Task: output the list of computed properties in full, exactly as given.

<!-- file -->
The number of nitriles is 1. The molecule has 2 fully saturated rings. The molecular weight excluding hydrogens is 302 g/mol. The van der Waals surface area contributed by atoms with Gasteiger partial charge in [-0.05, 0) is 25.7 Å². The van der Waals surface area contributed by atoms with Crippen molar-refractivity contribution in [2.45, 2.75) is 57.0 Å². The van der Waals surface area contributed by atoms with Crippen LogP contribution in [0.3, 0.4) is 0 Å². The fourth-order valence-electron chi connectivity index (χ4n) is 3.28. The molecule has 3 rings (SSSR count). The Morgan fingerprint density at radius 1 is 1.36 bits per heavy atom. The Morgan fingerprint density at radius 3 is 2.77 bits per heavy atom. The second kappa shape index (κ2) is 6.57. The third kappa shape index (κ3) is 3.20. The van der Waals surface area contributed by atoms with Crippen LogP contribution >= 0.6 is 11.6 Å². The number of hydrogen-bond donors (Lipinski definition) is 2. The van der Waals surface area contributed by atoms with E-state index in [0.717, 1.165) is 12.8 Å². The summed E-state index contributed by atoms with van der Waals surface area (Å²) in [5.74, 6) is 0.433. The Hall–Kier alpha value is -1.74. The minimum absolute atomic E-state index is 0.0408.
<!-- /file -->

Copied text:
The number of nitriles is 1. The molecule has 2 fully saturated rings. The molecular weight excluding hydrogens is 302 g/mol. The van der Waals surface area contributed by atoms with Gasteiger partial charge in [-0.05, 0) is 25.7 Å². The van der Waals surface area contributed by atoms with Crippen molar-refractivity contribution in [2.45, 2.75) is 57.0 Å². The van der Waals surface area contributed by atoms with Crippen LogP contribution in [0.3, 0.4) is 0 Å². The fourth-order valence-electron chi connectivity index (χ4n) is 3.28. The molecule has 3 rings (SSSR count). The Morgan fingerprint density at radius 1 is 1.36 bits per heavy atom. The Morgan fingerprint density at radius 3 is 2.77 bits per heavy atom. The second kappa shape index (κ2) is 6.57. The third kappa shape index (κ3) is 3.20. The van der Waals surface area contributed by atoms with Crippen LogP contribution >= 0.6 is 11.6 Å². The number of hydrogen-bond donors (Lipinski definition) is 2. The van der Waals surface area contributed by atoms with E-state index in [0.717, 1.165) is 12.8 Å². The summed E-state index contributed by atoms with van der Waals surface area (Å²) in [5.74, 6) is 0.433. The Hall–Kier alpha value is -1.74. The minimum absolute atomic E-state index is 0.0408.